• No person under 16 years of age may operate a Segway.
  • A person shall operate any mobility assistive device in a safe and responsible manner; maximum speed will not exceed more than 8 mph (“Segway sidewalk/Intermediate” key), so as not to endanger one’s self or any other park visitor.
  • A person riding any mobility assistive device upon and along a sidewalk or walkway, while crossing a roadway in a crosswalk, or on any other surface shall have all the rights and duties applicable to a pedestrian under the same circumstances, except that the mobility assistive device operator must always yield to pedestrians (park visitors).

Determination: Segways provide a reasonable mobility alternative for those who would otherwise be unable to visit the park village sites, or find it difficult to visit the village sites due to personal mobility limitations.

Electric Bicycles (e-bikes)
• The term “e-bike” means a two- or three-wheeled cycle with fully operable pedals and an electric motor of less than 750 watts (1 h.p.).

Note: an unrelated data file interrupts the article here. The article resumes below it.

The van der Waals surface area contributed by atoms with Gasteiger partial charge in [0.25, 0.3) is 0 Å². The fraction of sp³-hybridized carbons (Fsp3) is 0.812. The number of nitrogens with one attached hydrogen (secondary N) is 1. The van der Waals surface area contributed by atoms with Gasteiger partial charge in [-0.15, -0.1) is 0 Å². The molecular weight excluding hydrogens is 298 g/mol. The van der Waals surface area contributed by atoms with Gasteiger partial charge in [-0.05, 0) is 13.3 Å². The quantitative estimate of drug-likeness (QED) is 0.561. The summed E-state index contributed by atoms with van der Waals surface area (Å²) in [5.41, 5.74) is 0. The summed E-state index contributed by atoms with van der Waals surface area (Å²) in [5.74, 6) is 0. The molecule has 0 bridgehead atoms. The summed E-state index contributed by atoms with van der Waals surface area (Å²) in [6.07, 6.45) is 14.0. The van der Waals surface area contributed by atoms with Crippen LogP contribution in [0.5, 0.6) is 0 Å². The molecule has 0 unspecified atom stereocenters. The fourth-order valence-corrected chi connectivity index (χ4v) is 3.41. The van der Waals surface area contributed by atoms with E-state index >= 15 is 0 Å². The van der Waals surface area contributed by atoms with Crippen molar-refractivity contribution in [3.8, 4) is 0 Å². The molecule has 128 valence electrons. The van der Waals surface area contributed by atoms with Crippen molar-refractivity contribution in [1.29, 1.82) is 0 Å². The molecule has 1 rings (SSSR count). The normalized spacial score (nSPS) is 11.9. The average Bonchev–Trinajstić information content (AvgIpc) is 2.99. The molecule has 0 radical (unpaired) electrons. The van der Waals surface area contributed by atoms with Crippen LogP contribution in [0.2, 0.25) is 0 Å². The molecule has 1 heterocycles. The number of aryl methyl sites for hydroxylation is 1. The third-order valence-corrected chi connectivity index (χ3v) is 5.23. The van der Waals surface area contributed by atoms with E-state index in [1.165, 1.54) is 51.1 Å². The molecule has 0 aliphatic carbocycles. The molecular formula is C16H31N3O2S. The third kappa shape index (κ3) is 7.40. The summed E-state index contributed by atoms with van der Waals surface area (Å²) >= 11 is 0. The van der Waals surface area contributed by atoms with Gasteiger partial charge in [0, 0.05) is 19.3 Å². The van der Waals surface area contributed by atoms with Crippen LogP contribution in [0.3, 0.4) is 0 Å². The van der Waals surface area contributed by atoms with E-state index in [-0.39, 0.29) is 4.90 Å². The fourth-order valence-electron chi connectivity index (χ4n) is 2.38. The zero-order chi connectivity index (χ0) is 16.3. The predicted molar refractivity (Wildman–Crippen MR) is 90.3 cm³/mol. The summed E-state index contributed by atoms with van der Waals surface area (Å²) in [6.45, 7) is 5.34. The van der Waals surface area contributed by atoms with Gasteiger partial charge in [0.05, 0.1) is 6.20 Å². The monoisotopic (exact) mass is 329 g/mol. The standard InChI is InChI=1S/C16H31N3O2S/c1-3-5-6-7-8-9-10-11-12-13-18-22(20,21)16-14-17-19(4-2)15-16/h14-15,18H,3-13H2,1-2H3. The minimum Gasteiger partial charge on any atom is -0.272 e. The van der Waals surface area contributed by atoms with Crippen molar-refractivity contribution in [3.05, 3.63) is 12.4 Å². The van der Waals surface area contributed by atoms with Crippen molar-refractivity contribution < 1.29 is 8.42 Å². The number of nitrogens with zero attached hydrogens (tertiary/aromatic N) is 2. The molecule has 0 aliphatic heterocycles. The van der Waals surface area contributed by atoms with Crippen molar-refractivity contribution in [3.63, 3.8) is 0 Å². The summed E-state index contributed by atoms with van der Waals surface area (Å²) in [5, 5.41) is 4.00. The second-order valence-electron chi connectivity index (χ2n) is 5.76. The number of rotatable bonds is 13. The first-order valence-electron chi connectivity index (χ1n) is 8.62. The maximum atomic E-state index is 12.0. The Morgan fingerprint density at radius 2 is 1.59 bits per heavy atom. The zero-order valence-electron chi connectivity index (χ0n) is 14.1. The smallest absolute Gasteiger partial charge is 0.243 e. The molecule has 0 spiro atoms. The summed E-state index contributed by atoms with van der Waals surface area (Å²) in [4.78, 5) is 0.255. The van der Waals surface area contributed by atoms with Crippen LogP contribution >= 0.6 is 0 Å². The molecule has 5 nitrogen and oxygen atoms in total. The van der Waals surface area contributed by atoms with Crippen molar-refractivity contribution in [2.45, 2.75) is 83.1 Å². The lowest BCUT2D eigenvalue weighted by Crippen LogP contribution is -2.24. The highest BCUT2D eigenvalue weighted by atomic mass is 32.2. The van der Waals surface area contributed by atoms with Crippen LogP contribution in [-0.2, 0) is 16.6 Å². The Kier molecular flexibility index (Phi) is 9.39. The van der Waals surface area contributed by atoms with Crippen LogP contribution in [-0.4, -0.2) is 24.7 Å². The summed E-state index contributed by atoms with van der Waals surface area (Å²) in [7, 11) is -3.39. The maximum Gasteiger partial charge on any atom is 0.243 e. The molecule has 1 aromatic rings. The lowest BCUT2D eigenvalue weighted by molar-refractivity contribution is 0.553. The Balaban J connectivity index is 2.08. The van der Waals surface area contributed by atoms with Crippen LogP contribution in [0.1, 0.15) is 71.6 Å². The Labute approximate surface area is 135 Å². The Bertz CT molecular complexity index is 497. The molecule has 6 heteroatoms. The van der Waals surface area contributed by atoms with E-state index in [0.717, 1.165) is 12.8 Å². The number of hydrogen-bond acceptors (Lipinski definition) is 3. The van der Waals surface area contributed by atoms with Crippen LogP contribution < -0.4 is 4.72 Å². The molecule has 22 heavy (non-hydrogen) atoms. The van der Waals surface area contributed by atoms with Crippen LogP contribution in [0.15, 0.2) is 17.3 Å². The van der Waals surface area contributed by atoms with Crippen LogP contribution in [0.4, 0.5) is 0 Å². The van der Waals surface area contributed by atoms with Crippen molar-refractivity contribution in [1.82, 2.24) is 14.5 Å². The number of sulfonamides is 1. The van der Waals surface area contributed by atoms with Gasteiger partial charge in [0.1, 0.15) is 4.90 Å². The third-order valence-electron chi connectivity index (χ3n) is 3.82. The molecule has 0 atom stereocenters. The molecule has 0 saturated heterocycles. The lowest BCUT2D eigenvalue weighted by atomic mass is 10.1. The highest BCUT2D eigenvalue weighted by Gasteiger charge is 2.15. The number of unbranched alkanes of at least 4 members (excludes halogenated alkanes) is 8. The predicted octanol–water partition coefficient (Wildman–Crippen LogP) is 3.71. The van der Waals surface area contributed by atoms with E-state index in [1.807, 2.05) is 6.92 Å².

• E-bikes are allowed in Knife River Indian Villages National Historic Site where traditional bicycles are allowed. E-bikes are prohibited where traditional bicycles are prohibited. Except where use of motor vehicles by the public is allowed, using the electric motor to move an e-bike without pedaling is prohibited.
• A person operating an e-bike is subject to the following sections of 36 CFR part 4 that apply to the use of traditional bicycles: sections 4.12, 4.13, 4.20, 4.21, 4.22, 4.23, and 4.30(h)(2)-(5).

  • Except as specified in this Compendium, the use of an e-bike within Knife River Indian Villages National Historic Site is governed by State law, which is adopted and made a part of this Compendium. Any violation of State law adopted by this paragraph is prohibited.

Determination: The parks intent is to allow e-bikes to be used for transportation and recreation in a similar manner to traditional bicycles. Except on park roads and other locations where use of motor vehicles by the public is allowed, operators may only use the power provided by the electric motor to assist pedal propulsion of an e-bike.

Passenger Carrying Buses and Other Motor Vehicles